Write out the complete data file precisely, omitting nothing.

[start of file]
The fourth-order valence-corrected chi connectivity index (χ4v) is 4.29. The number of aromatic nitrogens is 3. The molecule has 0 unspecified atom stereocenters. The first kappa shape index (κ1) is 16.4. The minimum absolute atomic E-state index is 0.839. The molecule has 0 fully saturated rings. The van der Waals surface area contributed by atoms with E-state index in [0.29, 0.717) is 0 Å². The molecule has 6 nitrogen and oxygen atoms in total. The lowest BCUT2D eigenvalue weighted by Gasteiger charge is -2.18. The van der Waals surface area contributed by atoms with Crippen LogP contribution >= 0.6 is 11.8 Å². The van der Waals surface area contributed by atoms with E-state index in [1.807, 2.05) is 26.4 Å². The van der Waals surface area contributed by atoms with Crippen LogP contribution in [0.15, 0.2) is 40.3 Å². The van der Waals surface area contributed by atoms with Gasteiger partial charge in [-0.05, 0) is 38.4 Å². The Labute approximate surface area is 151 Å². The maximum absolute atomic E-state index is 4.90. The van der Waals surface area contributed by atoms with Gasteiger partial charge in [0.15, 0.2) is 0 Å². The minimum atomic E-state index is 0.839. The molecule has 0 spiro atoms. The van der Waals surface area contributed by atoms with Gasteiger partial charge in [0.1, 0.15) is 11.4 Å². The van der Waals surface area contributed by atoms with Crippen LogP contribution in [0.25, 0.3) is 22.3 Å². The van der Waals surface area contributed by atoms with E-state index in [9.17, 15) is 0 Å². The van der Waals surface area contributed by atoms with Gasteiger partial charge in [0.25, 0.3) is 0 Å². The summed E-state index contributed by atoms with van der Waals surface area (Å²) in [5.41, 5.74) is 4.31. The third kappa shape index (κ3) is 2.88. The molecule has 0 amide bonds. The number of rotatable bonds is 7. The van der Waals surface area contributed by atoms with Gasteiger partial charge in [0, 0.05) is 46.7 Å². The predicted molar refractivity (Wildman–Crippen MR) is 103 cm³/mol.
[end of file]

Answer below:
The fourth-order valence-corrected chi connectivity index (χ4v) is 4.29. The number of aromatic nitrogens is 3. The molecule has 0 unspecified atom stereocenters. The first kappa shape index (κ1) is 16.4. The minimum absolute atomic E-state index is 0.839. The molecule has 0 fully saturated rings. The van der Waals surface area contributed by atoms with E-state index in [0.29, 0.717) is 0 Å². The molecule has 6 nitrogen and oxygen atoms in total. The lowest BCUT2D eigenvalue weighted by Gasteiger charge is -2.18. The van der Waals surface area contributed by atoms with Crippen LogP contribution >= 0.6 is 11.8 Å². The van der Waals surface area contributed by atoms with E-state index in [1.807, 2.05) is 26.4 Å². The van der Waals surface area contributed by atoms with Crippen LogP contribution in [0.15, 0.2) is 40.3 Å². The van der Waals surface area contributed by atoms with Gasteiger partial charge in [-0.05, 0) is 38.4 Å². The Labute approximate surface area is 151 Å². The maximum absolute atomic E-state index is 4.90. The van der Waals surface area contributed by atoms with Gasteiger partial charge in [0.15, 0.2) is 0 Å². The minimum atomic E-state index is 0.839. The molecule has 0 spiro atoms. The van der Waals surface area contributed by atoms with Gasteiger partial charge in [0.1, 0.15) is 11.4 Å². The van der Waals surface area contributed by atoms with Crippen LogP contribution in [0.25, 0.3) is 22.3 Å². The van der Waals surface area contributed by atoms with E-state index in [9.17, 15) is 0 Å². The van der Waals surface area contributed by atoms with Gasteiger partial charge in [0.25, 0.3) is 0 Å². The summed E-state index contributed by atoms with van der Waals surface area (Å²) in [5.41, 5.74) is 4.31. The third kappa shape index (κ3) is 2.88. The molecule has 0 amide bonds. The number of rotatable bonds is 7. The van der Waals surface area contributed by atoms with Gasteiger partial charge in [0, 0.05) is 46.7 Å². The predicted molar refractivity (Wildman–Crippen MR) is 103 cm³/mol.